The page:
The British government said Wednesday it would work closely with General Motors after the US automaker scrapped an on-again, off-again plan to sell its big European division, Opel, that had triggered a political and diplomatic controversy.
The surprise announcement by GM on Tuesday dealt a blow to German Chancellor Angela Merkel as she visited Washington after having backed the move to sell Opel to a venture led by Canada’s Magna as the best way of saving jobs in Germany.
Berlin reacted with dismay and Merkel has asked that her cabinet meet on Wednesday. “The German government regrets the decision,” government spokesman Ulrich Wilhelm said in a statement.
A spokesman for the British Department for Business said London wanted “to work closely with GM to understand their plan for the business and what it means for the UK,” noting the government “would be willing to provide funding” if the “right long-term sustainable solution is identified.”
The company said its board made the decision because of “an improving business environment for GM over the past few months, and the importance of Opel/Vauxhall to GM’s global strategy.” Britain has 4,700 workers at two plants at Opel’s Vauxhall operations.
The GM board “has decided to retain Opel and will initiate a restructuring of its European operations in earnest,” GM said in a statement. GM Europe: 50,000 jobs in seven countries
The announcement was the latest twist in a saga that has led to months of uncertainty for Opel after the struggling US auto giant underwent a government-backed bankruptcy reorganization.
The European unit, which was to be shed under the plan, turned into a major controversy as governments in Europe and the United States clashed over which portions of the automaker would be saved and what types of aid would be offered.
GM said it now believes keeping Opel and restructuring the European division itself would be the most cost-effective solution, noting it would soon present its restructuring plan to Germany and other governments.
“From the outset, our goal has been to secure the best long-term solution for our customers, employees, suppliers and dealers, which is reflected in the decision reached today,” said president and chief executive Fritz Henderson.
“This was deemed to be the most stable and least costly approach for securing Opel/Vauxhall’s long-term future.”
Germany hoped GM would “strengthen the performance of the Opel unit,” and “limit the inevitable adaptations to the bare minimum” — a euphemism for job cuts, Wilhelm said.
But GM’s Henderson said the restructuring costs had been estimated at 4.4 billion dollars (three billion euros), “significantly lower than all bids submitted as part of the investor solicitation.”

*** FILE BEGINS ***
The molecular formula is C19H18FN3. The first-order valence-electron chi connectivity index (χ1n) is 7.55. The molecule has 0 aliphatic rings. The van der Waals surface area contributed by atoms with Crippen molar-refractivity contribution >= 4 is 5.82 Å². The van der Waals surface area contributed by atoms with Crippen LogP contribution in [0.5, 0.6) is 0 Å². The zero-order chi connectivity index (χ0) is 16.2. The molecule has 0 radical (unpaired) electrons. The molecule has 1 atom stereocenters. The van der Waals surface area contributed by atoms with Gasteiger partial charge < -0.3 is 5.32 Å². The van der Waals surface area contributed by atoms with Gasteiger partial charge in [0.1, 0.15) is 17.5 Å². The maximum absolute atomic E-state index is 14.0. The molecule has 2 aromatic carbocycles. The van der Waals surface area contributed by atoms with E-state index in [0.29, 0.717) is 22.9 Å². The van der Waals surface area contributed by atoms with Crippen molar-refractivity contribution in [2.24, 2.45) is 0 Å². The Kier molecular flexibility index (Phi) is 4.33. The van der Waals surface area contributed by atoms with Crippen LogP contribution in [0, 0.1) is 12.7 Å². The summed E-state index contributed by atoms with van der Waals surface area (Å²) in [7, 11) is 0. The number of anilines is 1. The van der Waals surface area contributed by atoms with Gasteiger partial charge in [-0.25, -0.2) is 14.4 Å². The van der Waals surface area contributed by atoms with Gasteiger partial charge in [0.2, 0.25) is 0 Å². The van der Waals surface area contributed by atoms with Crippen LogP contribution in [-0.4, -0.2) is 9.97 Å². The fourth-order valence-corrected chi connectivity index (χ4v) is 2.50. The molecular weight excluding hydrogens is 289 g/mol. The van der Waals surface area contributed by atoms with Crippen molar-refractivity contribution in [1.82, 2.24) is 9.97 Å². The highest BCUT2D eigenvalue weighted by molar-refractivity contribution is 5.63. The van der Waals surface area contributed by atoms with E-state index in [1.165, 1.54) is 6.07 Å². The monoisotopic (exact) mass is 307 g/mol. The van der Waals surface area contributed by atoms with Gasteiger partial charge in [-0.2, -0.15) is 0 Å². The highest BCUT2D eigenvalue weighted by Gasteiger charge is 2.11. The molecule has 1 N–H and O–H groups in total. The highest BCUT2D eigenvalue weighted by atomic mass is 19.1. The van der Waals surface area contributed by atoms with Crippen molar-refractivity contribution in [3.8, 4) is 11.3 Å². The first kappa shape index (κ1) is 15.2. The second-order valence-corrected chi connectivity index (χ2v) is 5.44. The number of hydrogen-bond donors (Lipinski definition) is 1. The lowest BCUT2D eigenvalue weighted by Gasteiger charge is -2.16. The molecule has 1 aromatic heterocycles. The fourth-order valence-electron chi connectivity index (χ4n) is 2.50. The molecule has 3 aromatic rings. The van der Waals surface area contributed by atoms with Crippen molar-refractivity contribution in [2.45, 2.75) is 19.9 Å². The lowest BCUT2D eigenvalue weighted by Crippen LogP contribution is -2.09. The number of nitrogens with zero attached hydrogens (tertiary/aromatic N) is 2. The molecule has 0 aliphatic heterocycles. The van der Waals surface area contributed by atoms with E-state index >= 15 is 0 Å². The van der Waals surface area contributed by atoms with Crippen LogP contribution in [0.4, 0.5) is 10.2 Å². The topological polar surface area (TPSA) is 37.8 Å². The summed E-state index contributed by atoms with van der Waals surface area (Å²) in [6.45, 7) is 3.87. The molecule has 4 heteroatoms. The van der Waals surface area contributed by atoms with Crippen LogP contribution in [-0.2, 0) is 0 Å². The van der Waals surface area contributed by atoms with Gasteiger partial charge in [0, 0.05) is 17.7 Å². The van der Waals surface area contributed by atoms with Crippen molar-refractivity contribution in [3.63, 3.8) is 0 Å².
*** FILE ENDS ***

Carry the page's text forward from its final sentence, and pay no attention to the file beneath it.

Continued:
He vowed to work with European labor unions “to develop a plan for meaningful contributions to Opel’s restructuring.”
GM had given preliminary approval to plans to sell a 55 percent stake in German-based Opel to Canadian firm Magna and its Russian partner Sberbank.
Magna’s co-chief executive officer Siegfried Wolf, in a sober statement, said “we understand… it was in GM’s best interests to retain Opel.” Related article: Magna accepts GM Opel sale halt
European Union regulators last month had cast doubt on the deal, saying there were “significant indications” that German aid of 6.6 billion dollars (4.5 billion euros) for the deal had been proffered only if Magna and Sberbank won the bid, which had been bitterly contested.
The latest news was unlikely to end the polemic. Reiner Einenkel, works committee chief at Opel’s factory in Bochum, Germany, said GM’s decision created “a difficult situation for employees.”
“GM needs money to keep Opel running and we’ll make sure the government provides the means to protect Opel facilities,” he told AFP.
GM’s announcement came just as Merkel left Washington, where she held talks with President Barack Obama and addressed the US Congress.
Merkel’s government had backed Magna’s offer as embodying the best future for 25,000 workers on German territory.
The saga has dragged on since February, with the fate of at least 10,500 of GM Europe’s workforce of around 50,000 hanging in the balance.
That is the number of jobs Magna said it would cut, while GM is believed set to eliminate more as part of its restructuring.
GM’s finances since its bankruptcy reorganization have not yet been reported. But on Tuesday it said US sales were 177,603 new vehicles in October, up four percent from a year ago, the company’s first year-over-year gain since January 2008.
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